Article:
Friday, March 18, 2005
The worst offense
No, I've not seen the show, nor do I plan to do so, but regardless I feel justified in speaking out against this type of portrayal of Christ for several reasons:
- Jesus Christ is not to be portrayed in visual form, whether on film or in illustration. To do so is to make a graven image, a plain violation of the Second Commandment.
- Jesus is indeed a friend to sinners, as the great hymn reminds us, but he gave his life as a Savior for those sinners, thus paying the most terrible price imaginable. Trust me: The Book of Daniel won't come even close to portraying this side of Christ.
- Jesus Christ is King of Kings, Lord of Lords: God himself. As such he is an unsuitable "character" for any kind of entertainment. Period.
Folks, this kind of thing ought not to be! It is an affront to Almighty God, and ought to be denounced from every pulpit with greater fervor than is used against the sexual immorality of our day. Sins against our fellow man are an affront to God, to be sure, and will be judged in the last day to the uttermost, but the sin of blasphemy is directly against God himself. Church, we ought to have weeped over The Passion of the Christ, but instead we praised it to the skies, so look what we have reaped.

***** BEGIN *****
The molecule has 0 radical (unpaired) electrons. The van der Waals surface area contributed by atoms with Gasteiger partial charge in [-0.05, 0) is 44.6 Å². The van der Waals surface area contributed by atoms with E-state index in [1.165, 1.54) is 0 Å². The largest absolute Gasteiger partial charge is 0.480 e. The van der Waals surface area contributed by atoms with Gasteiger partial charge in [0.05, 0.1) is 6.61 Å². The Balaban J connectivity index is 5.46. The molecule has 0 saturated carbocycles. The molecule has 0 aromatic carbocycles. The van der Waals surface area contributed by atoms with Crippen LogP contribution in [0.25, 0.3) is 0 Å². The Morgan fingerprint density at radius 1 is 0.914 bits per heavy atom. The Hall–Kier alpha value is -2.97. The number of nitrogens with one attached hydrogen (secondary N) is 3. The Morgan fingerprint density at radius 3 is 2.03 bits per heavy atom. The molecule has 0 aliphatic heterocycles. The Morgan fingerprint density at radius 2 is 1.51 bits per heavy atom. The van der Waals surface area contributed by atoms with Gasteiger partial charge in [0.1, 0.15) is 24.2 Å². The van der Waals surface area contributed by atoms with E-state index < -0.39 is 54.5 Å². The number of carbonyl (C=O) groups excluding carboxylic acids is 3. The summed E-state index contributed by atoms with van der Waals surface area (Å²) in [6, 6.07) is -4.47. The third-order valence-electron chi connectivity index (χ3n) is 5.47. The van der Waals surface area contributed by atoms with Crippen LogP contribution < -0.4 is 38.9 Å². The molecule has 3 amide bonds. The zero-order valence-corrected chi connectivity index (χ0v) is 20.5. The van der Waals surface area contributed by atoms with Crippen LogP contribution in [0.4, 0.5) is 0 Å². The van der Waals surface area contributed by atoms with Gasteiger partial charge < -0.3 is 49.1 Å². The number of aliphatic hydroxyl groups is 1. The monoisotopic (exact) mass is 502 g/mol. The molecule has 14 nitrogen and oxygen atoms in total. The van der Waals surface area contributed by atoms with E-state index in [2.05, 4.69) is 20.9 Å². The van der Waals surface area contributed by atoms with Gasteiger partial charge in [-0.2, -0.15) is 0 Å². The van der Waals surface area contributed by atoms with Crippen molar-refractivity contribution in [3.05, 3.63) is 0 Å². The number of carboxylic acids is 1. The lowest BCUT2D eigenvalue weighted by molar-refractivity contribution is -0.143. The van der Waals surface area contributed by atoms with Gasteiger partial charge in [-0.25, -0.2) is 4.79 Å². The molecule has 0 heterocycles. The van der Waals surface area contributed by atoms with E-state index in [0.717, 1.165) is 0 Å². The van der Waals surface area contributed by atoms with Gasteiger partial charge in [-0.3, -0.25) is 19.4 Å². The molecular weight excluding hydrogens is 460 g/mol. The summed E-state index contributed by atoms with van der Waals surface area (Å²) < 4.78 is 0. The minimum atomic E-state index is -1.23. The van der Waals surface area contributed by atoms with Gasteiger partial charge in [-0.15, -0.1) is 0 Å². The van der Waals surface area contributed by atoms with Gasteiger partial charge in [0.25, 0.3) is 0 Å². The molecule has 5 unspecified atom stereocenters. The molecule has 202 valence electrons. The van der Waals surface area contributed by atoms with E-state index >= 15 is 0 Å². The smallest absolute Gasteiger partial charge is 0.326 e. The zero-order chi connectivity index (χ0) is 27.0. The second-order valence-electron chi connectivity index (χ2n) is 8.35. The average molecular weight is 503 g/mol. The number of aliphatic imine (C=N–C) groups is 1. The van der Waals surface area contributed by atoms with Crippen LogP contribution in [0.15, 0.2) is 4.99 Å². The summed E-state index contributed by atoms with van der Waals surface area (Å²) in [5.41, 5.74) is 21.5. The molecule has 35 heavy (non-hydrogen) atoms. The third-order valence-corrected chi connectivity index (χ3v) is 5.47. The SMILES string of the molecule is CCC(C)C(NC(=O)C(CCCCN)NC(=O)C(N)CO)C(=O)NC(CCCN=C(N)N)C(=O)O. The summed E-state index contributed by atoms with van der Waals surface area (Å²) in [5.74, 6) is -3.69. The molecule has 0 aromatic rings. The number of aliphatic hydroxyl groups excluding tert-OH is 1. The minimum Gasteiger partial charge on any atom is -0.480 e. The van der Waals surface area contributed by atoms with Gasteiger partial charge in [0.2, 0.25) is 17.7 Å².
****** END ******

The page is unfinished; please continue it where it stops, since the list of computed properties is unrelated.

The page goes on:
Now, I'm in no way saying that it is impossible to portray Christian values in the media. Quite the reverse! In fact, we ought to rejoice when films such as Luther portray the life of a man who found grace in God's sight and lived a life of service unto him. Moreover, it would be wonderful if every movie and TV show presumed the truth of God's moral Law, showing the terrible fruit of sin and the availabilty of grace through Christ. There's even a place for humorous depictions of certain Biblical themes: surely there is much folly and foolishness in the life of sinful man that is well-deserving of laughter. Many of the greatest films touch on moral issues, albeit imperfectly, in an enlightening and profitable way. There is a great deal of subject matter that's perfectly proper in the performing arts, but what ought never to be tolerated is to portray God himself in any way, whether as Father, Son, or Holy Spirit. Far from praising such portrayals, the church ought to denounce them as an offense against God himself.